[The] work seems to be proceeding more carefully and successfully. In fact, many of the people in the MPD’s digital lineup have already been identified through this kind of open-source detective work. One of the most prominent figures in the Senate chamber — seen both roaming the halls and posing on the Senate dais — was identified early by journalist Will Sommer, who recognized him as QAnon promoter Jake Angeli. Others like Jason Tankersley (a member of the Maryland Skinheads) were identified by anti-fascist activists who recognized the man from previous white supremacist rallies.

Participants also included people’s friends and neighbors. One member of the mob on Jan. 6 was Ashli Babbott, a 35-year-old Air Force veteran and QAnon supporter who was shot by Capitol Police and died. (“I really don’t know why she decided to do this,” her mother-in-law said.) Rioters included a Texas attorney; a Pennsylvania adjunct instructor and former State House representative; a suburban Chicago tech CEO with an MBA; a Chicago tattoo artist; and a Chicago real estate agent.

“The pandemic has led more normal people to…’find their community,’ on some platform or other,” NBC’s Brandy Zadrozny wrote in her Nieman Lab prediction:

They’ve found the news outlet that tells them what they want to hear, or the YouTube channel that pumps them with fantastical tales of imaginary wars between good and evil, or the Facebook group that reinforces those beliefs and links them with fellow travelers, or the Twitter follows who reliably “own” their perceived enemies.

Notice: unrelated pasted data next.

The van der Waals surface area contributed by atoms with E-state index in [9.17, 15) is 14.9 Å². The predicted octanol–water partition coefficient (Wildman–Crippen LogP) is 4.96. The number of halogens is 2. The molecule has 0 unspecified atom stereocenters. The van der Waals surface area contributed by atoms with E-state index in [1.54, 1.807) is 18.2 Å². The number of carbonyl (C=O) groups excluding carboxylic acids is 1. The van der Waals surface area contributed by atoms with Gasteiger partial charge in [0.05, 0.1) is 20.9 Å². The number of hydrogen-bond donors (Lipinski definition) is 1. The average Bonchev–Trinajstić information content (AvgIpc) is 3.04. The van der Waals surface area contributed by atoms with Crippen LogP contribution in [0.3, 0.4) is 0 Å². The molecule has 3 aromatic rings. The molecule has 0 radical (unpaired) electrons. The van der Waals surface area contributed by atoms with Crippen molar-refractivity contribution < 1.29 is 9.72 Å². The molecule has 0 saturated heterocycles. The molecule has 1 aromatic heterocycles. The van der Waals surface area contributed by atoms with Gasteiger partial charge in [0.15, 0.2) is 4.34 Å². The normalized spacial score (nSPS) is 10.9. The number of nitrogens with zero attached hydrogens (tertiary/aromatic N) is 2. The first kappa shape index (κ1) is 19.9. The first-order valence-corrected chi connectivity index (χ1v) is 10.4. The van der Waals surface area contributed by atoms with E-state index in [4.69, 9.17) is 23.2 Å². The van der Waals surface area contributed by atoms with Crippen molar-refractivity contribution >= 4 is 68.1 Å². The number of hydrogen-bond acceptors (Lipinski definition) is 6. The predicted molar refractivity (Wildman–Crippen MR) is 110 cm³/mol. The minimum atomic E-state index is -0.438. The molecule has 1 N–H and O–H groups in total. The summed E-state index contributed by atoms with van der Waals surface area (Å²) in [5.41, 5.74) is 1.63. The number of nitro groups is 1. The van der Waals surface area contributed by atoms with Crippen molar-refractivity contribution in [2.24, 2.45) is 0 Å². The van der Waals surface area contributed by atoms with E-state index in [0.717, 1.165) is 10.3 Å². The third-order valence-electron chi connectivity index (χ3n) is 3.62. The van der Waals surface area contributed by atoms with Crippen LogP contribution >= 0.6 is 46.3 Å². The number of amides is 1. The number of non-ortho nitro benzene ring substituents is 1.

It turns out maybe people don’t actually care about being lied to. And little is likely to change in 2021 unless and until platforms take actual responsibility for the way people gather and organize on them — admitting that their algorithms already guide what we see, who we speak to, what we buy, and what we believe, and working with outside experts to instead curate an experience that undoes a bit of the pollution that they’ve made.

Some platforms took more forceful action this week than they had previously, though those actions were centered principally around Trump himself rather than on the aspects that Zadrozny mentioned. Trump has been banned from Facebook and Instagram at least through Inauguration Day. “We believe the risks of allowing the President to continue to use our service during this period are simply too great,” Facebook CEO Mark Zuckerberg wrote Wednesday.

YouTube has restricted Trump’s channel for spreading misinformation about election results. But the president is back on Twitter after a 12-hour lock.

Ironically, Kate Knibbs noted in Wired, the platforms’ efforts to remove misinformation may also hinder the attempts to identify the people who participated in the riots.

These curatorial efforts face a major obstacle: the social networks where they find their footage. Tech giants are under enormous pressure right now when it comes to how to handle right-wing extremists and President Trump, who used Twitter and Facebook to encourage the mob. They have taken unprecedented steps to moderate the president’s posts, and their quick action in removing riot footage speaks to how eager they are to appear proactive. But while enforcing their rules on the president may help prevent him from egging on his followers further, the rush to delete videos posted by those very followers may end up making them harder to hold accountable. Meanwhile, citizen journalists are stuck facing the same repercussions as the mobs they’re trying to document. Woke, for example, says its YouTube channel received a strike for posting footage of yesterday’s event, preventing it from uploading new clips for a week.

Photo of pro-Trump rioters storming the Capitol Building on Jan. 6 by Blink O’fanaye used under a Creative Commons license.

Laura Hazard Owen is the editor of Nieman Lab. You can reach her via email ( or Twitter DM (@laurahazardowen).
POSTED     Jan. 8, 2021, 11 a.m.